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Next-gen tech to drive car sales in coming years

Posted: 06 Jan 2016     Print Version  Bookmark and Share

Keywords:Stanford University  automobile  McKinsey  infotainment  smart mobility 

Consulting firm McKinsey has released a report indicating that the overall automobile sales volume will nearly double, but it is not the mechanics that sells the cars, nor their electronics. In the future, smart mobility services and connectivity services will be the driving factor for this increase in market growth.

In fact, while individual motorised mobility seems to hit the limits in many European and Asian megacities, global automobile sales can even speed up their growth over the next ten to fifteen years, the forecast added.

Worldwide, the sales volume of the automotive industry will rise from today's $3.5 billion to $6.7 billion by 2030, predicts a study conducted jointly by McKinsey and the Stanford University. This translates into an average annual growth rate of 4.4 per cent, significantly higher today's long-term average growth rate of 3.6 per cent. The demand will be excited and driven by innovative mobility offerings and connectivity services.

By 2030, such services will add up to $1.5 billion and thus account for almost one quarter of the automotive industry's total sales volume. In contrast, sales associated to the car as a product will slow down to a rate of about two per cent per year (which still means positive growth).

According to Detlev Mohr who oversees McKinsey's European automotive consulting business, the upheavals in the automotive industry are already becoming visible.

"Connected Driving, electrification of the power train, and new mobility concepts are already challenging the traditional car makers," he said. The study however shows that the growth of the entire industry segment still has potential to accelerate, in particular through new fields of business like car sharing, specific infotainment offerings. "It has yet to be seen how and to which extend traditional car manufacturers versus new players will be able to secure new sources of profit," he said.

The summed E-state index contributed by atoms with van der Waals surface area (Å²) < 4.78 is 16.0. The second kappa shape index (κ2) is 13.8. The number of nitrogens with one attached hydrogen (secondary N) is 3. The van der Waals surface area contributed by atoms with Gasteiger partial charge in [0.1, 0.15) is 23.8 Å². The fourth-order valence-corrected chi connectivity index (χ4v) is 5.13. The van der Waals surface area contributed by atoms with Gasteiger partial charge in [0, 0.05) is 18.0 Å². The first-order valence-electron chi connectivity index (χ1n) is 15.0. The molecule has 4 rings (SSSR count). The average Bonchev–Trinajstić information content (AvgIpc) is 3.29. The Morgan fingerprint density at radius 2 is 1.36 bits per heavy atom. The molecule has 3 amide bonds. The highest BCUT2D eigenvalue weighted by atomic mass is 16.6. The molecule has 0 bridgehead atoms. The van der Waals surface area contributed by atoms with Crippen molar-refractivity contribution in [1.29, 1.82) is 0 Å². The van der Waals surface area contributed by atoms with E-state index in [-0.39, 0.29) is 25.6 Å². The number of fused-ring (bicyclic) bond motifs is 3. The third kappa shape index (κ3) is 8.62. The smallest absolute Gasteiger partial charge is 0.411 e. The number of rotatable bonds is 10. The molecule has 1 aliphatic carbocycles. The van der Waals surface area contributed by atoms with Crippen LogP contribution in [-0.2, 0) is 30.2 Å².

The classic sales model in mature markets such as Europe and North America faces stagnation, but other regions still offer high growth potential, the study concludes. In 2030, the authors expect that 75 million vehicles can be sold in Asia and other growth regions. This is 28 million more units than in 2015. To tap this huge potential, the carmakers need to better understand the markets and their varying conditions at the city level. "In the medium term, the car markets in New York will be more similar to the market in Shanghai than in rural states like Kansas," Mohr said.

As the driving forces for automotive demand, the study identifies the following trends:

Autonomous driving

In the best case, if the legal and regulatory obstacles can be removed at the same speed as the technological progress, up to 15 per cent of the new vehicles can be driven completely autonomously in 2030. The improvement of existing and development of new driver assistance systems will gradually lead the users to this state.

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